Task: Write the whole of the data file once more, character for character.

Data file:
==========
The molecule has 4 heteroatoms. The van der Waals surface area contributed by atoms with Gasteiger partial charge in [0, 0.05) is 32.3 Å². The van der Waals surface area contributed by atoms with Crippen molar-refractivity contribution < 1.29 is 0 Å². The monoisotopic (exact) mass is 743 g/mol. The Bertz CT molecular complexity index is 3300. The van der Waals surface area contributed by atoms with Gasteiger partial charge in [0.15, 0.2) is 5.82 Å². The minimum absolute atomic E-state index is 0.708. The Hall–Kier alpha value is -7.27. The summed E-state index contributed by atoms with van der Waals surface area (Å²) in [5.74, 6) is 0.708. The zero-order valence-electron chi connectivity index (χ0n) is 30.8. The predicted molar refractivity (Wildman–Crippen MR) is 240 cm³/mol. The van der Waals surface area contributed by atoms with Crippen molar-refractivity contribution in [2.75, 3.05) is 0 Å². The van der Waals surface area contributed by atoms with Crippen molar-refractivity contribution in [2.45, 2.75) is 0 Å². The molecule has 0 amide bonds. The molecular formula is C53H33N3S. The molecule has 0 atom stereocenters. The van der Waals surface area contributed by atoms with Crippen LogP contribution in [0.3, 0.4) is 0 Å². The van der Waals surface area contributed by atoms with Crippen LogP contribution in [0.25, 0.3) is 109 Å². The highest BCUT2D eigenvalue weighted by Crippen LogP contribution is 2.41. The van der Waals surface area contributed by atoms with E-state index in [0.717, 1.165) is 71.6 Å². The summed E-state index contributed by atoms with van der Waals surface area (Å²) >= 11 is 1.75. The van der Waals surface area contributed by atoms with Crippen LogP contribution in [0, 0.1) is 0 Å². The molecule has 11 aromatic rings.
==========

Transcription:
The molecule has 4 heteroatoms. The van der Waals surface area contributed by atoms with Gasteiger partial charge in [0, 0.05) is 32.3 Å². The van der Waals surface area contributed by atoms with Crippen molar-refractivity contribution < 1.29 is 0 Å². The monoisotopic (exact) mass is 743 g/mol. The Bertz CT molecular complexity index is 3300. The van der Waals surface area contributed by atoms with Gasteiger partial charge in [0.15, 0.2) is 5.82 Å². The minimum absolute atomic E-state index is 0.708. The Hall–Kier alpha value is -7.27. The summed E-state index contributed by atoms with van der Waals surface area (Å²) in [5.74, 6) is 0.708. The zero-order valence-electron chi connectivity index (χ0n) is 30.8. The predicted molar refractivity (Wildman–Crippen MR) is 240 cm³/mol. The van der Waals surface area contributed by atoms with Crippen molar-refractivity contribution in [2.75, 3.05) is 0 Å². The van der Waals surface area contributed by atoms with Crippen molar-refractivity contribution in [2.45, 2.75) is 0 Å². The molecule has 0 amide bonds. The molecular formula is C53H33N3S. The molecule has 0 atom stereocenters. The van der Waals surface area contributed by atoms with Crippen LogP contribution in [0.3, 0.4) is 0 Å². The van der Waals surface area contributed by atoms with Crippen LogP contribution in [0.25, 0.3) is 109 Å². The highest BCUT2D eigenvalue weighted by Crippen LogP contribution is 2.41. The van der Waals surface area contributed by atoms with E-state index in [0.717, 1.165) is 71.6 Å². The summed E-state index contributed by atoms with van der Waals surface area (Å²) >= 11 is 1.75. The van der Waals surface area contributed by atoms with Crippen LogP contribution in [0, 0.1) is 0 Å². The molecule has 11 aromatic rings.